It’s never too late for you to review your window cleaning prices, whether you have been in business for many years or are just getting started. You may not know how much you should charge for window washing or want to ensure that the price you are charging is reasonable for your clients.
Our window cleaning price guide will give you an idea of what the average national prices are for window cleaning. We can also help you decide how much you should charge for window washing based on its size and type.
Table of Contents
What Do Window Cleaners Charge for Their Services?
- Factors that determine the cost of window cleaning
- Average Commercial Cleaning Prices
- Should you charge more seasonally?
- Are You Overcharging?
- Last Thoughts about Creating a Window Cleaning Price List
What Are the Prices for Window Cleaning Services?
Window cleaners charge based on a range of factors, particularly for residential window washings. Large buildings and offices usually charge based on the square footage. Most window cleaners find it inefficient to set the number or pane of windows on larger installations.
In a smaller house, there are usually not enough windows for a pane-bypane charge. Many cleaners charge by the pane for a medium-sized home. This can range from $2 to $7 for each pane or larger window.
It’s common to charge hourly rates in large homes, where it is either too time-consuming or impossible to count each pane individually. The average window cleaning price per hour is between $40 and $75.
Several factors determine the cost of window cleaning
How much should you charge for window washing? Certain factors will affect the price of your window washing service, no matter how many price guides you consult.
You can use this guide to help you create a custom-made window cleaning pricing list.
Take Stock of Your Supplies
When you are creating your window cleaning pricelist, you should find out what supplies you will use the most and which ones you can afford. When you first start a window-cleaning business, it’s better to invest in higher-quality equipment and supplies than in cheap equipment and supplies that you will have to replace frequently.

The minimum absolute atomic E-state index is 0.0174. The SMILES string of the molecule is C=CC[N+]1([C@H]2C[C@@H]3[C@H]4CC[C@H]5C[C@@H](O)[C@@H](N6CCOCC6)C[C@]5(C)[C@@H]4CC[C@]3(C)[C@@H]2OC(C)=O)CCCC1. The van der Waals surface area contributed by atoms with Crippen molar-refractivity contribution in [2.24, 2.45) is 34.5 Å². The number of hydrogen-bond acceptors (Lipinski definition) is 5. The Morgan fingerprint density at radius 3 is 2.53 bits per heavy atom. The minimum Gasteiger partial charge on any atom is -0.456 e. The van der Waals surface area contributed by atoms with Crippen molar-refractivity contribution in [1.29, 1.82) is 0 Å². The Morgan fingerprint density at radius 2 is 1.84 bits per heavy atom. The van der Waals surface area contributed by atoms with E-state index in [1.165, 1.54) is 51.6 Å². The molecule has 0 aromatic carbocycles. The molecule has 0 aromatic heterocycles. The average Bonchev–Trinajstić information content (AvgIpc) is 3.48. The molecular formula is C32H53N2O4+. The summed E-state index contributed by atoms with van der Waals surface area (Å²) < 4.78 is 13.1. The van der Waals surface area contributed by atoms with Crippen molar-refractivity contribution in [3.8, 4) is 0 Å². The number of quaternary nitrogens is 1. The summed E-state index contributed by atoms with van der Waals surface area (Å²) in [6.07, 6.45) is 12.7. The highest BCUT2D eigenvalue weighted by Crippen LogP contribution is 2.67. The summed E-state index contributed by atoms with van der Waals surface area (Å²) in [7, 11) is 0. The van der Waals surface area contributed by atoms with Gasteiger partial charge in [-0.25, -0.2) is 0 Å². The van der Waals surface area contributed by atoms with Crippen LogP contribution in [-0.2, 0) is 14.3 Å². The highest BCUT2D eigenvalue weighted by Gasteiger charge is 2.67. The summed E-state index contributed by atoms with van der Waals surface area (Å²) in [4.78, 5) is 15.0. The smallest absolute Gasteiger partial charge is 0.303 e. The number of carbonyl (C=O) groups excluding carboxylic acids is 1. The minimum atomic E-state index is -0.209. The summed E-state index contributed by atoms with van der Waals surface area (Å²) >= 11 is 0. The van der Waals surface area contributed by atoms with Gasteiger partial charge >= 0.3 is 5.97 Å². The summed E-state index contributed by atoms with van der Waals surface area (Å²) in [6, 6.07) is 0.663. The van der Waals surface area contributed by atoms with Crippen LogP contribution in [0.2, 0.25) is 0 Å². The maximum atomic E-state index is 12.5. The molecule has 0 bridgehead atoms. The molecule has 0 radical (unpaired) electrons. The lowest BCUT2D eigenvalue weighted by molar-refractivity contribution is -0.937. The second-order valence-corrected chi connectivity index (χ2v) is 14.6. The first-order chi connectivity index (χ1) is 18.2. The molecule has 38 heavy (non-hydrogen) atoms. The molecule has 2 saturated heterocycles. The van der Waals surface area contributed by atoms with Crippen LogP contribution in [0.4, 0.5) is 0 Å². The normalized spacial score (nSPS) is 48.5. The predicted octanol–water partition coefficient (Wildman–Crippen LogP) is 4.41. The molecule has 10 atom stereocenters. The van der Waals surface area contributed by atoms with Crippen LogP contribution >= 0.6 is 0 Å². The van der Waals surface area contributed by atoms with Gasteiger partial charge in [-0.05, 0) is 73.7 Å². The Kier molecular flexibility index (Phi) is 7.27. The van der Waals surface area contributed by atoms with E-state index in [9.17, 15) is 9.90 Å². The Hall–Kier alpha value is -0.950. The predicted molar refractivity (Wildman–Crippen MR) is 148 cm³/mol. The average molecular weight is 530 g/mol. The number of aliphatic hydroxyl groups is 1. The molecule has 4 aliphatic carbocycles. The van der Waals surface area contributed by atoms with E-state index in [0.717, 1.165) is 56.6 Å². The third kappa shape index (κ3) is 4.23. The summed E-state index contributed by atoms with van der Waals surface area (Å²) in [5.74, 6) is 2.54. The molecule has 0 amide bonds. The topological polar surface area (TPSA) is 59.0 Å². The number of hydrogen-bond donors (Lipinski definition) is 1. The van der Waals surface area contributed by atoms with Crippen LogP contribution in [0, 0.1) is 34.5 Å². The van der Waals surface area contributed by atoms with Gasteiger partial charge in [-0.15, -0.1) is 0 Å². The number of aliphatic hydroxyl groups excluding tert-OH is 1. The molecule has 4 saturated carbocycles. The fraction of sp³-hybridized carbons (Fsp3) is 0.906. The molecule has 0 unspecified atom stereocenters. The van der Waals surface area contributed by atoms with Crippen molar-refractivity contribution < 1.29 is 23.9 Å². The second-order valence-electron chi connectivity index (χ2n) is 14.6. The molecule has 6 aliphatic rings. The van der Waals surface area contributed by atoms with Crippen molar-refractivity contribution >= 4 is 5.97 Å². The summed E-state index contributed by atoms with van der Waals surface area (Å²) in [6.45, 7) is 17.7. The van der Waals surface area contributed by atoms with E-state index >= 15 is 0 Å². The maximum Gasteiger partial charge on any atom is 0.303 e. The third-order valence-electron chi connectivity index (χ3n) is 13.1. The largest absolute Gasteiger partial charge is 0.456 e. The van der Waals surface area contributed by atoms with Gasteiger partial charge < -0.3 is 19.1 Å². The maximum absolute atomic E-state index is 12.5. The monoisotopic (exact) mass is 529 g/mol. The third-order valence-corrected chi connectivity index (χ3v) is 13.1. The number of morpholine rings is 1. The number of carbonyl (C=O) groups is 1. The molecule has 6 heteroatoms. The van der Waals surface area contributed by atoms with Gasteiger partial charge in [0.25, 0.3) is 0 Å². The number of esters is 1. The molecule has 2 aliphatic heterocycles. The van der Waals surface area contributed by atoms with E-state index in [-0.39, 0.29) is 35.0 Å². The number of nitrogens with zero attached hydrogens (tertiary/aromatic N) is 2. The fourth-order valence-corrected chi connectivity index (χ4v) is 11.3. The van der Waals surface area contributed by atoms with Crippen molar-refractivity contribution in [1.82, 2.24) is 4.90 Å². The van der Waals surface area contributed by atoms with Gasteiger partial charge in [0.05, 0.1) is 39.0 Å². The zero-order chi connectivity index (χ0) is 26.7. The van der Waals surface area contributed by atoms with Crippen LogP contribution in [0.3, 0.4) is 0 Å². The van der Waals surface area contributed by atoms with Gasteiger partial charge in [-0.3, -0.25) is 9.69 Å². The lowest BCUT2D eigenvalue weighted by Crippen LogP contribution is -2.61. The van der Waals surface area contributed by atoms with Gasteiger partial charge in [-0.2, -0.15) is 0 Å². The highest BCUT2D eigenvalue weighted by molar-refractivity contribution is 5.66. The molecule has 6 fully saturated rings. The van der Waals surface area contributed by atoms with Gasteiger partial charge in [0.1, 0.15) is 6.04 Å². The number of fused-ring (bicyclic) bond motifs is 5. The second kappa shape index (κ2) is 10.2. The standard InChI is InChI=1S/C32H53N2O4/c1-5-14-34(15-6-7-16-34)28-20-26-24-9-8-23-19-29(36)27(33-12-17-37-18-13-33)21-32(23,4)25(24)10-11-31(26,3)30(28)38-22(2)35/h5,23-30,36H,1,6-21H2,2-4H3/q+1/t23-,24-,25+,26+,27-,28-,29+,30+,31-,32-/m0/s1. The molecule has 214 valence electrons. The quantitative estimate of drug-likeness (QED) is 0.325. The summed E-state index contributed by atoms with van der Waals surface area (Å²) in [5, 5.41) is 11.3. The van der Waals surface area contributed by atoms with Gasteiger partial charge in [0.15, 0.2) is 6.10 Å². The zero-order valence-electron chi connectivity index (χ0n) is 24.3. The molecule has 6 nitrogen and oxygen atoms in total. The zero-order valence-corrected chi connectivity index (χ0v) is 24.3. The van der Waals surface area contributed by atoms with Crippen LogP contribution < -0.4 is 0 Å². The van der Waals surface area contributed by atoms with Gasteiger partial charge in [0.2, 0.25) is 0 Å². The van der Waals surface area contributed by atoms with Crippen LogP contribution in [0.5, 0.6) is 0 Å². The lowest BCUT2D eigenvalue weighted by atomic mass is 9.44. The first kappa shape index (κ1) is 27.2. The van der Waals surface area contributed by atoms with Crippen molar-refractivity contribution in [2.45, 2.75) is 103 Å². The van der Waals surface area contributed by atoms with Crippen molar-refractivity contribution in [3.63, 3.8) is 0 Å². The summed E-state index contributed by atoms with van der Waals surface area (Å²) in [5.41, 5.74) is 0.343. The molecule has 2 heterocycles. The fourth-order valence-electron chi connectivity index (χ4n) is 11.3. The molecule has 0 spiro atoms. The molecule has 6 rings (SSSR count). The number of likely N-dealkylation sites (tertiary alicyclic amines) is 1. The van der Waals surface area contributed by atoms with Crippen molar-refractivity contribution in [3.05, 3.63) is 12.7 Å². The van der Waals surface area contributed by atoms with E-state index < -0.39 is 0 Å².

If you invest in high-quality and reliable equipment, it will be less likely that you will have to refuse work because of faulty equipment or while waiting for a replacement.
The most important equipment you will need is your washing tool. This can be anything from a pressure washer to a bucket and squeegee. The two methods will do the job, but which is best for you depends on the amount of work and the number of people who can be working simultaneously.
Your client’s location will often determine how often they need their windows cleaned. They should schedule a window clean at least once per month if they live or work near a city where dirt and other debris accumulate faster on windows than in rural areas.
If your client lives in a suburban neighborhood, you should recommend that they schedule cleanings every two months. If your clients want to clean their windows between cleanings planned, do not encourage them to overwash.
If used too frequently, the chemicals can cause the glass to corrode. Broken, damaged windows are not washable, so that you will lose money.
The windows of a house or commercial building can be classified into two categories: simple and complicated. The type of window can determine your window cleaning prices. Simple windows will not require as much work, but those with complex designs will.
Windows with Simple Designs
Most commercial buildings and homes have large windows with few or no panes. These windows are easier to clean and cost less to maintain due to their design.
Examples of windows include
- Picture Windows
- Double-hung or single-hung windows
It would help if you did not charge per pane because there are so few windows in commercial buildings.
Residential areas also use single or no-paned windows, particularly in rental properties, as they are cost-effective and simple to maintain. However, windows with 2 to 4 panes are the standard.
If you charge $7 for each pane, that’s $14-$28.
You could also set a fixed price per window. You can charge $15 per two-paned glass instead of $14 per pane.
It may not seem much to clients, but the price increases add up. Rounding up prices also makes it easier to calculate your profit.
Windows with Complex Designs
These windows are often found in historic buildings or residential areas. These windows are more difficult to clean due to their design. Some examples of complexly designed windows include:
- Architectural shapes
The windows that are different in architectural shape may be of a range of sizes but have many oddly shaped panes.
If you quote a price for each pane of glass, it could cost your client $350. You may be able to make a profit, but you might lose valuable clients. You can reduce your price per sheet if you decide to charge by plane.